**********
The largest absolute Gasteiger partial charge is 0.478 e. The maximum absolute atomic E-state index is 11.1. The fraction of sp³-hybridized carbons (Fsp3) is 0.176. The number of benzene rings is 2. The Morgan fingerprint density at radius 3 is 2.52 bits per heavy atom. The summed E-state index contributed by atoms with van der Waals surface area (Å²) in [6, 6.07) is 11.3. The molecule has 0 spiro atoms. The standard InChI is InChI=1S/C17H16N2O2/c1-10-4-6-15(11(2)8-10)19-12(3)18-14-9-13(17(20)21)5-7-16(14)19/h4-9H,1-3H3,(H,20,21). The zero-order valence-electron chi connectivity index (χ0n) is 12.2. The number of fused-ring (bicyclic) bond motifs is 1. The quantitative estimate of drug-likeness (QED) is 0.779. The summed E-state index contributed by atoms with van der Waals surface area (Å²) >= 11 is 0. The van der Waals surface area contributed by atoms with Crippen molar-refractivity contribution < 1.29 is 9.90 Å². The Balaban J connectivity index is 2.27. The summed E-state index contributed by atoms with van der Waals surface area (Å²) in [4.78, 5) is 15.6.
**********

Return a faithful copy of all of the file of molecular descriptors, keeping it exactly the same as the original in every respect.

The largest absolute Gasteiger partial charge is 0.478 e. The maximum absolute atomic E-state index is 11.1. The fraction of sp³-hybridized carbons (Fsp3) is 0.176. The number of benzene rings is 2. The Morgan fingerprint density at radius 3 is 2.52 bits per heavy atom. The summed E-state index contributed by atoms with van der Waals surface area (Å²) in [6, 6.07) is 11.3. The molecule has 0 spiro atoms. The standard InChI is InChI=1S/C17H16N2O2/c1-10-4-6-15(11(2)8-10)19-12(3)18-14-9-13(17(20)21)5-7-16(14)19/h4-9H,1-3H3,(H,20,21). The zero-order valence-electron chi connectivity index (χ0n) is 12.2. The number of fused-ring (bicyclic) bond motifs is 1. The quantitative estimate of drug-likeness (QED) is 0.779. The summed E-state index contributed by atoms with van der Waals surface area (Å²) >= 11 is 0. The van der Waals surface area contributed by atoms with Crippen molar-refractivity contribution < 1.29 is 9.90 Å². The Balaban J connectivity index is 2.27. The summed E-state index contributed by atoms with van der Waals surface area (Å²) in [4.78, 5) is 15.6.